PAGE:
Trumpism: A New Era in World Politics?
What do the coup attempt in Turkey, Donald Trump’s US presidential candidacy, the Brexit referendum, and the rise of populist parties in France, Germany, and elsewhere have in common? They all reflect deep anxieties among many citizens about the functioning of their democracies and the openness of their societies.
BERLIN – The short-lived coup attempt against Turkish President Recep Tayyip Erdoğan failed in large part because Turks poured into the streets in their tens of thousand to oppose a military takeover of their country. The fact that so many would willingly risk their lives for what they perceived as their “democracy” speaks well of their courage. But it is also likely to reinforce Erdoğan’s troublesome understanding of what democracy is: a form of government in which the will of a popular majority is fully represented by him, and is to be implemented by him without regard for institutional or legal constraints.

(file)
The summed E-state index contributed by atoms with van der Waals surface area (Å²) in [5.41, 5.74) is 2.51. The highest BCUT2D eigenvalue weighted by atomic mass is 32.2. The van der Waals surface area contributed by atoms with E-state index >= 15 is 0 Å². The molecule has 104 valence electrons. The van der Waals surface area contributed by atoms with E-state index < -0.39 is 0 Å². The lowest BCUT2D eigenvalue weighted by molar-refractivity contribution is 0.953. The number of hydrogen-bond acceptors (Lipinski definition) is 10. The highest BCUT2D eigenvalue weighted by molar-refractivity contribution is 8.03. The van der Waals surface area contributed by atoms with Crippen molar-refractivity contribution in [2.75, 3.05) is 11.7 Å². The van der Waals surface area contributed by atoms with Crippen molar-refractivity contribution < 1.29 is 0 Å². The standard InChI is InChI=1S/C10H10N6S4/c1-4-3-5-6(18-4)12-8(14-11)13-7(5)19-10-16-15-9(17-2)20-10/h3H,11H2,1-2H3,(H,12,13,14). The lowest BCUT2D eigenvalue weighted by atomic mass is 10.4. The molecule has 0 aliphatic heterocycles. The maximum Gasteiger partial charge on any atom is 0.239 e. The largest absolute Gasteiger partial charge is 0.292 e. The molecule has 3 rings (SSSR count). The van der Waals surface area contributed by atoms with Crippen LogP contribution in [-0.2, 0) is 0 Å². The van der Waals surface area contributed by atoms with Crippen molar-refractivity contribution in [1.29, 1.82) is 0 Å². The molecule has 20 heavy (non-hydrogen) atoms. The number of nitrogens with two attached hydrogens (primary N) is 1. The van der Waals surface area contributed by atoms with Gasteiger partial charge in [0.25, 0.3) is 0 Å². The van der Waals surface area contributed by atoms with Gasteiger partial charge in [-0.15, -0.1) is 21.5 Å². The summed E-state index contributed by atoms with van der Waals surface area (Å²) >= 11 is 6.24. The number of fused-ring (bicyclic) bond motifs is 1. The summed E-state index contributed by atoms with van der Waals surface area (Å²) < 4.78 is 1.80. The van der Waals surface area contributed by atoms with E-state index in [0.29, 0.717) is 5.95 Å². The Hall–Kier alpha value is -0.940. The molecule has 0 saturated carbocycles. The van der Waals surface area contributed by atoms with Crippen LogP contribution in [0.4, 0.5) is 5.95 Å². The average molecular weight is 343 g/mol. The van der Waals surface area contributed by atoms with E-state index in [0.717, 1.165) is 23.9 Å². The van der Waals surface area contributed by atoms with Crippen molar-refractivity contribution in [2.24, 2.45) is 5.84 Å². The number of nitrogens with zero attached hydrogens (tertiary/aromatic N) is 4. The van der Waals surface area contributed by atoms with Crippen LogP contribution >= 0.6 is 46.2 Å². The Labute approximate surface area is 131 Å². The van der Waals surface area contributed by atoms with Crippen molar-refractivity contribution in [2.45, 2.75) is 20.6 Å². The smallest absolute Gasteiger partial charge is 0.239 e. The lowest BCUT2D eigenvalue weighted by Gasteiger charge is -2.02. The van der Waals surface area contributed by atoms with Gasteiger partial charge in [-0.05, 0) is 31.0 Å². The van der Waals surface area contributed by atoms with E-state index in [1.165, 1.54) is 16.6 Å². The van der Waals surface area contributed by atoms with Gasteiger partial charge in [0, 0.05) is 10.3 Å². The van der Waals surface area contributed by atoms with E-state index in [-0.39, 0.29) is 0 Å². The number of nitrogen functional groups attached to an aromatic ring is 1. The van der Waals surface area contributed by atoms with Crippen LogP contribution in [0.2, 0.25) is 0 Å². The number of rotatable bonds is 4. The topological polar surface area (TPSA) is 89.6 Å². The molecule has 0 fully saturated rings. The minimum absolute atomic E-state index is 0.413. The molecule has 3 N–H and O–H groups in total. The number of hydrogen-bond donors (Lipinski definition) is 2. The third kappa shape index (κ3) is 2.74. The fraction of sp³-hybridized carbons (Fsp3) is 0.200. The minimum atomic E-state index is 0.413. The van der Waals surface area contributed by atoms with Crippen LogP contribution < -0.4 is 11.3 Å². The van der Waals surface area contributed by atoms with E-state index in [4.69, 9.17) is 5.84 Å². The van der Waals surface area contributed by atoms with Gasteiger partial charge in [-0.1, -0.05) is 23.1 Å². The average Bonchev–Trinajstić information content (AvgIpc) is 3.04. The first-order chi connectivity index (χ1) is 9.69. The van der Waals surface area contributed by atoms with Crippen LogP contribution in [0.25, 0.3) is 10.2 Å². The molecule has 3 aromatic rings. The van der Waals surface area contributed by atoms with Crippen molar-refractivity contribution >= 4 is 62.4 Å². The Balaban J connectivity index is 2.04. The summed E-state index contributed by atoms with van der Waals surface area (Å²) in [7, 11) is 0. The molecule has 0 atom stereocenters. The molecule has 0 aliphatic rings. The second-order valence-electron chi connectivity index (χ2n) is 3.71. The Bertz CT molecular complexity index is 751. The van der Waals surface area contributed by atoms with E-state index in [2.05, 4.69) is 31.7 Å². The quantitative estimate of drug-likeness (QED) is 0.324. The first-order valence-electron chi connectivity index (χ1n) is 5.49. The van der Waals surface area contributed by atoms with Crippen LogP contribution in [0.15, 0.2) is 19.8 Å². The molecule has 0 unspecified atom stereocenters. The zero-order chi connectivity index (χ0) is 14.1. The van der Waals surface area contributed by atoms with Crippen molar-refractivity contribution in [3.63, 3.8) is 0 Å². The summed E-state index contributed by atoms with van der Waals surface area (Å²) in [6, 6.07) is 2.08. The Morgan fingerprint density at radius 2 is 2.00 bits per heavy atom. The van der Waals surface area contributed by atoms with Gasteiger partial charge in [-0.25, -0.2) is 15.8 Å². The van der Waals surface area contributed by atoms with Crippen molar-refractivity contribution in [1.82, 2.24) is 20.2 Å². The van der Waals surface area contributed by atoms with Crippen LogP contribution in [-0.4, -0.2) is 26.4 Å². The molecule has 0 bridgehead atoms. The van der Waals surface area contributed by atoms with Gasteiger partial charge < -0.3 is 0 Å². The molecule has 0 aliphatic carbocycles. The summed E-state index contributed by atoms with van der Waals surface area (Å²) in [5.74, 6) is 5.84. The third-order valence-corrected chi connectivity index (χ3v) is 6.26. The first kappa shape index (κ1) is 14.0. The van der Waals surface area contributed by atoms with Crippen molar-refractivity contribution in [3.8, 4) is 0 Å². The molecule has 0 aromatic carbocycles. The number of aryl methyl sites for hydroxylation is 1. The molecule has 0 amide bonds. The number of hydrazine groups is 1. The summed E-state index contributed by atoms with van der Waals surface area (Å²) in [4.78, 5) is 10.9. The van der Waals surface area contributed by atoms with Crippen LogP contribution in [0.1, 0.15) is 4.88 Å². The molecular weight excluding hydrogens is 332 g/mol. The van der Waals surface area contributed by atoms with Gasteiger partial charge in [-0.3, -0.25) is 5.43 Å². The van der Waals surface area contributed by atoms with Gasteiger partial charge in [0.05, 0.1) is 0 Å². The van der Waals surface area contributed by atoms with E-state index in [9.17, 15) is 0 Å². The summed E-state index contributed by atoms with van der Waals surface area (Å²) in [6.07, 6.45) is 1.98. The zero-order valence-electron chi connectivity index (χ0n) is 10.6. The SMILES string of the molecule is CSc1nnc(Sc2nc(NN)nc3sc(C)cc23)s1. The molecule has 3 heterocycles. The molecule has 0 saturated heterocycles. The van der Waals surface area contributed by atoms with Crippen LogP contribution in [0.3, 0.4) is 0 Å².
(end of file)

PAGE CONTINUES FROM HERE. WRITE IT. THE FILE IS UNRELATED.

Donald Trump’s campaign for the American presidency also seems to draw on this understanding of democracy. His recent praise of torture, his calls to exclude all Muslims from entering the United States, and his attempted intimidation of a federal judge all speak to a contempt for law as a limit on what he believes a majority of Americans really want.
That so many US voters seem to agree with Trump raises a question that would have seemed utterly bizarre a year ago. Is the political system of the world’s mightiest power and oldest democracy in danger of going down an unstable, populist path? For most Project Syndicate contributors, the question is even broader. It would be easy to think of Trump, and of the reasons for his rise, as uniquely American. But while the particulars of his appeal – from his boasts of almost supernatural entrepreneurial skill to his defense of America’s lax gun laws – take their cue from the political culture of the United States, they also highlight the parallels between his rhetoric and values and those of populist strongmen like Erdoğan elsewhere.